You might have heard what they say about the Scandinavian languages: That they’re so closely related that a Dane can just speak his own language and be understood by a Norwegian or a Swede and that pretty much everyone understands everything?
Well, the reality is a little more complicated. The Scandinavian languages are close. But a Dane speaking Danish like he would with his fellow countrymen would be difficult to grasp for a Swede who hasn’t got a lot of exposure to Danish.
This doesn’t mean that Scandinavians switch to English when communicating, though. I’ve found that most Swedes, Danes, and Norwegians will go to great lengths to communicate in their local languages rather than speaking English despite most people being able to speak English at a pretty high level.
Each part has to adapt, however. When Danes speak slowly, try and adapt their vocabulary and, if speaking about numbers, try to say them like a Swede would, communication is possible.
Demographics And Regions Play A Role
The mutual intelligibility of Swedish and Danish also depends on geography and demographics.
Some regions of Denmark tend to speak Danish dialects that are further removed from Swedish than “standard” Danish, such as Southern Jutlandic. Interestingly, the Southern Jutlandic dialect seems to have a lot in common with the Low-Germanic languages and dialects spoken south of the border, but also Frisian and Dutch.
Other Danish dialects have had a lot more exposure to Swedish historically. Many people from Zealand, the island where Copenhagen is situated, have grown up listening to Swedish radio and watching Swedish television, which makes it easier for them to adapt their Danish to be a little easier to decipher for a Swede.
On the other side of the water, in Southern Sweden, or Scania, Danish comprehension has improved over the last few decades. The construction of the Øresund (or Öresund) bridge, connecting Copenhagen with the Scanian city of Malmö has meant that thousands of Swedes and Danes are now crossing the borders every day, to go study or work on the other side.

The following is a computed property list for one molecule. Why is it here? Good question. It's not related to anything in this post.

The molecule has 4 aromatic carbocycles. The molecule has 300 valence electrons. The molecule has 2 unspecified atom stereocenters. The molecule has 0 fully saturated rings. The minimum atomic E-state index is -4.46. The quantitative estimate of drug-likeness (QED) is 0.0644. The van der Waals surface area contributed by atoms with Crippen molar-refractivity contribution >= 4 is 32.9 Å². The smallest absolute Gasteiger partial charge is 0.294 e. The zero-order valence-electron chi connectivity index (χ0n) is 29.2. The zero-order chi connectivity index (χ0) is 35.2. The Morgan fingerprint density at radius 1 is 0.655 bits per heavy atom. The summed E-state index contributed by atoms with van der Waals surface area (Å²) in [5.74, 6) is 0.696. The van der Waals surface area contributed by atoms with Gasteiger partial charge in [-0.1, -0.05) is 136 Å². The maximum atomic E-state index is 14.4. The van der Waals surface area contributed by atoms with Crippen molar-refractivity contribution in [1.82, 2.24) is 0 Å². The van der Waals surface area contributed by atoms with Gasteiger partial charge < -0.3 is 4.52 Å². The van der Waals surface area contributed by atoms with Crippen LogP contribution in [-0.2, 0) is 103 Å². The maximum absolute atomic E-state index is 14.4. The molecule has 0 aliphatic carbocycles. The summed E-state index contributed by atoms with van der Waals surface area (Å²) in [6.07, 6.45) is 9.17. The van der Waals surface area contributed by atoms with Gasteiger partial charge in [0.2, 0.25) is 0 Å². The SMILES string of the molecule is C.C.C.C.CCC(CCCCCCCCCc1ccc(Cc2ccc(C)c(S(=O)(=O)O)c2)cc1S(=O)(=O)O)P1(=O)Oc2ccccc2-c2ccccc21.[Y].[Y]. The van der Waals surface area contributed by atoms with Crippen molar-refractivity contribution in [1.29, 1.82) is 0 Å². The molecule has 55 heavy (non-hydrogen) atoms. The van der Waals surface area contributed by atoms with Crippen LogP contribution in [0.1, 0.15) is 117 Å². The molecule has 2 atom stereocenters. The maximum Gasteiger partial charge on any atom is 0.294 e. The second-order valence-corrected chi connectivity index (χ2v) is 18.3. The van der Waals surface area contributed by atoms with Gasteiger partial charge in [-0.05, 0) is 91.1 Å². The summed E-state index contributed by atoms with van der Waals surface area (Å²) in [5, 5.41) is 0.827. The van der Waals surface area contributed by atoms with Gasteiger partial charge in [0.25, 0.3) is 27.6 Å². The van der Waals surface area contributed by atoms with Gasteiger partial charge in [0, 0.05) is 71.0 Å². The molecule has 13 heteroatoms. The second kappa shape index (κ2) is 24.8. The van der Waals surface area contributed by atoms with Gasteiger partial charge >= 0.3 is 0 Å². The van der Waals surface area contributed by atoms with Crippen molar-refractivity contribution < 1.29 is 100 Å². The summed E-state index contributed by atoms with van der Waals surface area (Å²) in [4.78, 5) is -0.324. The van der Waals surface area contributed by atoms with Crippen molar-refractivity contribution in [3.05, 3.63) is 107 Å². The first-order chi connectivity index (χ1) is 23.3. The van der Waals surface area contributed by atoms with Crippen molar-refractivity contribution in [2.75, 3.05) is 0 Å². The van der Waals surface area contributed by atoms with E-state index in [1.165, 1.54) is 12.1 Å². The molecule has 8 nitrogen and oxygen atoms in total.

It’s not uncommon at all to meet Swedish waiters and staff, working in various businesses, restaurants, and tourist attractions in Copenhagen as well as students in various universities and learning institutions.
This free movement across the borders has meant that especially the Swedish inhabitants of Scania have gotten used to listening to Danish. This is, however, to a large extent a regional thing, and Swedes from the North and Danes from the rest of Denmark might find it slightly more complicated to understand one another (even though switching to English is still, rarely a thing.)
Listening And Reading Are Two Very Different Things
Another thing to take into consideration is how a Swede would be exposed to Danish. The biggest difference between the two languages is in how they’re pronounced, and spoken Danish is difficult to understand, not only for Swedes but for… Everyone.
When comparing Danish, Norwegian, and Swedish, the Danish language stands out as the most inconsistent, pronunciation-wise. The three languages have common roots and they initially (historically) all sounded pretty much the same, but Danish, especially since the second half of the 20th century, has become more and more muffled and unclear.
Today, the Danish language is written with a lot of silent letters or syllables that only very slightly modify the pronunciation of a word, where they would represent a very distinct sound in Swedish. Because of this strange, muffled way of pronouncing the language, many Swedes compare the Danish language to someone trying to speak Swedish with a huge, hot potato stuffed in their mouths.
We, Danes, have a lot of clever come-backs to that one, but I’m not going to elaborate on those here!
Where Danish pronunciation is very different from Swedish, the two languages do look alike in their written form. This means that there’s a huge difference in terms of spoken and written intelligibility, and generally, Swedes would have no trouble understanding Danish writing, except for a few words that are different here and there, and a couple of false friends that might be confusing at first.
Conclusion: Do Swedes Understand Danish?
Popular Scandinavian television series have spread the rumor internationally, that Swedes and Danes can just speak their own language and understand one another without making any kind of effort.
The reality is a little more complicated.
Danish and Swedish are two very closely related languages, but they have some important differences in how they’re pronounced, and generally, a Swede wouldn’t necessarily understand Danish if he or she hadn’t had a lot of previous exposure to the language.
It doesn’t take a long time to get used to how the other Scandinavians speak, however, and learning how to understand another Scandinavian language doesn’t really feel like language learning at all!